Purchase and consumption of Atlantic salmon from BC is not recommended for these reasons and more. On the other hand, closed aquaculture systems treat and recirculate water back into the system. They also create minimal waste discharge and reduce disease transfer and fish escapes. This makes them a greener way to farm fish!

A diner holds a pocket guide to sustainable seafood from Monterey Bay Aquarium Seafood Watch.
Browsing the pocket guide of sustainable seafood choices / Monterey Bay Aquarium Foundation Photo

What can you do?

There are a couple of handy resources you can use as a consumer to see which seafood is rated “sustainable.”

Eagle Wing Tours is a conservation partner with two organizations that align with our commitment to sustainability and marine conservation—Monterey Bay Aquarium Seafood Watch, and Ocean Wise.

Monterey Bay Aquarium Seafood Watch provides consumers with the tools to make better seafood purchasing decisions—in the form of handy pocket guides and an easily searchable website. When you’re out and about, you can quickly search for the seafood you’re considering to see if it’s sustainable.

Rating options include “Best Choice, Certified, Good Alternative, or Avoid.” To maintain the highest standards, we recommend you stick with “Best Choice.” Or simply pick something different from the menu if no “Best Choice” is available.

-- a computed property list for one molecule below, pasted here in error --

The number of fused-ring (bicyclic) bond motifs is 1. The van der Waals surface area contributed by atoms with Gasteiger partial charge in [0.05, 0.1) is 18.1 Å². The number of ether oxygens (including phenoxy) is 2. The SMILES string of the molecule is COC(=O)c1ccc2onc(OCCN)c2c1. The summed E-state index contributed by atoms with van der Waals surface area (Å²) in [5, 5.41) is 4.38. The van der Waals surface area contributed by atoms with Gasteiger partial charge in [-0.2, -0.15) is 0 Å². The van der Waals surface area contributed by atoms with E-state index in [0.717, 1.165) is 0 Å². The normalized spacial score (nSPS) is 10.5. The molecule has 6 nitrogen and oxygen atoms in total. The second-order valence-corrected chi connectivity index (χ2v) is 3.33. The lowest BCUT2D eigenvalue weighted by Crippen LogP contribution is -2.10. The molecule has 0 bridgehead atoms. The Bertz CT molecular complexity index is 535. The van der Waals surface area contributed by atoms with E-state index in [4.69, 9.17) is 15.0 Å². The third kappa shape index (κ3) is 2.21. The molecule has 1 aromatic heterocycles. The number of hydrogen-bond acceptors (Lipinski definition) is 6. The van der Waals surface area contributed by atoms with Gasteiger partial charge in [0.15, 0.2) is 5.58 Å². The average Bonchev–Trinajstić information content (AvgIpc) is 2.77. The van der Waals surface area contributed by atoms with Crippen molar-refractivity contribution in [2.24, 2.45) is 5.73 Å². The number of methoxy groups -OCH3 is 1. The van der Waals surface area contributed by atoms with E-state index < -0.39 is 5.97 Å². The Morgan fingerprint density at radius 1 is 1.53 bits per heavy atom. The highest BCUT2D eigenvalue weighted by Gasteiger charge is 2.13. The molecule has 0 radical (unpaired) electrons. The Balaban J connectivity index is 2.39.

A newly updated version of the Monterey Bay Aquarium Seafood Watch pocket guide will soon be available.

Ocean Wise uses similar science and certification criteria. They also certify some of the smaller, local fisheries. Ocean Wise works with restaurants, markets and suppliers to switch to responsible sourced seafood. Their choices are clearly labelled and make it easy to make the right choices. They also offer a short online training course to become an Ocean Wise Seafood Ambassador!

Look for the Seafood Watch and Ocean Wise logos on seafood sold in grocery stores and on restaurant menus!

Our role with both of these organizations is to educate our guests, friends and followers about the importance of choosing sustainable seafood. No matter where your home is in the world these are the tools you need to make the right seafood choices.

Stay in the know